The Joint Admissions and Matriculation Board (JAMB) has announced that candidates seeking direct entry admission into any Nigerian university will now be made to sit the Unified Tertiary Matriculation Examination (UTME).
Before the new development, only candidates without diploma or other requirement for direct entry, are made to sit the UTME to gain admission into the universities. But holders of requirements for direct entry admission are only permitted to register without sitting examinations.
However, in a statement issued on Thursday and signed by its Head of Public Affairs and Protocol Unit, Fabian Benjamin, JAMB said going forward, direct entry candidates would have to sit the UTME like their fellow first year applicants, to prove the authenticity of the certificates they present for direct entry admission.
JAMB said the new development is part of the measures to curb the malpractices already identified with direct entry applications.
This is as the examination body has once again remitted the sum of N2 billion into the cover of the Nigerian government, saying it is the interim surplus for the 2023 operating year.
According to the statement by JAMB, the decision was taken at the management committee meeting held “to appraise the recent crisis witnessed in the conduct of the 2023 Direct Entry registration.” It added that the seeming crisis was caused by the implementation of some of its “newly-adopted processes aimed at curbing infractions in the admission value chain given our national peculiarities.”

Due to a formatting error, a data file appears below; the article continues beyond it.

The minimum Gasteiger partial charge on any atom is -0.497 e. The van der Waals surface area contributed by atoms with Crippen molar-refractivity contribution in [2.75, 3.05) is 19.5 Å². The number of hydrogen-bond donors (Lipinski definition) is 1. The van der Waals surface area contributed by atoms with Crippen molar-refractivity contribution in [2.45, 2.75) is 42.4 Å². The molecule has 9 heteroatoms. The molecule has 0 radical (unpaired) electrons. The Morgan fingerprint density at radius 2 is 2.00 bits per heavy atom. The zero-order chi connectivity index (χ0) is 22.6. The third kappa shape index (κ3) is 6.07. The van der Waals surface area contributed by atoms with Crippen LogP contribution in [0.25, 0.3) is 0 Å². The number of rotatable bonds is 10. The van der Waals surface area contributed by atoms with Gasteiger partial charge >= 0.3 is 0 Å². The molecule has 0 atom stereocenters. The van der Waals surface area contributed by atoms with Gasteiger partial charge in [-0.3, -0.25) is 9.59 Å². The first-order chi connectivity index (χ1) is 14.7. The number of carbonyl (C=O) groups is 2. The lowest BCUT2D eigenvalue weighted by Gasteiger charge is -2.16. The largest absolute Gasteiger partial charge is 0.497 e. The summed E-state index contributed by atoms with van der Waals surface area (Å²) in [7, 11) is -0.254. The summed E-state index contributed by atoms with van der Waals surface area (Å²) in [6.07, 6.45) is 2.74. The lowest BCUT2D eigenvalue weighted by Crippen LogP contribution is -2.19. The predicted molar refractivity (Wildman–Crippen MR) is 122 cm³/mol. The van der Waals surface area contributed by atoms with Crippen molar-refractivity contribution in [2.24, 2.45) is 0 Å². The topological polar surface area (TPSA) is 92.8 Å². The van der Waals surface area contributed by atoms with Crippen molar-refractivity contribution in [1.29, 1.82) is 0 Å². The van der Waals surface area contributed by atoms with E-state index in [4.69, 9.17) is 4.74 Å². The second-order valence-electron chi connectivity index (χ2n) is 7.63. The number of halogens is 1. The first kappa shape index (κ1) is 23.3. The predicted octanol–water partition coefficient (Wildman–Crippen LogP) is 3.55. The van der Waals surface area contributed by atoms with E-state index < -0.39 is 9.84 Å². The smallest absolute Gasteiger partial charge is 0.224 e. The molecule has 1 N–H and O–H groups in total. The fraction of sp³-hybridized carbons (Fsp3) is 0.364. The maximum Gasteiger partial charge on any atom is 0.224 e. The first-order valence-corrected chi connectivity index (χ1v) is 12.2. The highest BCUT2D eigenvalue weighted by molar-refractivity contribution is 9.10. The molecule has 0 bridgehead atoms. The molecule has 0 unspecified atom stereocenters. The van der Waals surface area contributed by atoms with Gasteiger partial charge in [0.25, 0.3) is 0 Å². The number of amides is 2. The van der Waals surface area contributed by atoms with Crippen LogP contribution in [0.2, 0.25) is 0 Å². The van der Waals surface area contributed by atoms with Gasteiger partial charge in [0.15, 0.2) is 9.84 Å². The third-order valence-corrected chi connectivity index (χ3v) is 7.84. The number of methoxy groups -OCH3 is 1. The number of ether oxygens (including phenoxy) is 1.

JAMB’s statement reads in part: “Another major policy change also to be implemented by the Board to holistically address all loopholes giving rise to abuses in the Direct Entry admission processes is that all DE candidates, which comprise those seeking to be in Year Two in the universities, would henceforth be required to sit the Unified Tertiary Matriculation Examination UTME along with other candidates for them to justify the possession of their A’ level certificates.
“This policy is to be situated within the ambit of the Board’s relentless efforts aimed at enhancing the growth of the nation’s education sector as it would promote transparency, accountability, and good governance. It also underscores the Board’s commitment and determination towards changing the negative narrative of A’ level admissions into higher institutions in Nigeria.”
On N2 billion remittance
The examination body said with the fresh N2 billion deposited into the federal government’s Consolidated Revenue Fund (CRF), about N55 billion has been remitted to the government within the last six years of its current leadership.
It said this is contrary to less than N60 million ever remitted to the government in its first 38 years or thereabouts.
JAMB said the feat is in furtherance of its registrar, Is-haq Oloyede’s pledge to leverage on technology and discipline in the management of the affairs of the examination agency.
JAMB said: “On assumption of office of the current Registrar, he had come up with a policy which holds that whatever would be done, must be on the table. This has changed the narratives such that JAMB now posts humongous returns to the Consolidated Revenue Fund (CRF). These returns were bolstered by the Board’s expanded internal capacities for its operations achieved through direct execution of its processes and procedures, which instantly resulted in, for instance, a savings of N1.2billion being paid annually to a service provider and a downward review of (the) N1.2billion being annually paid to another to about N400 million with the same old service provider. This is in addition to the recovery of over N1.2 billion in both cash and estates in choice areas of Abuja, in 2016.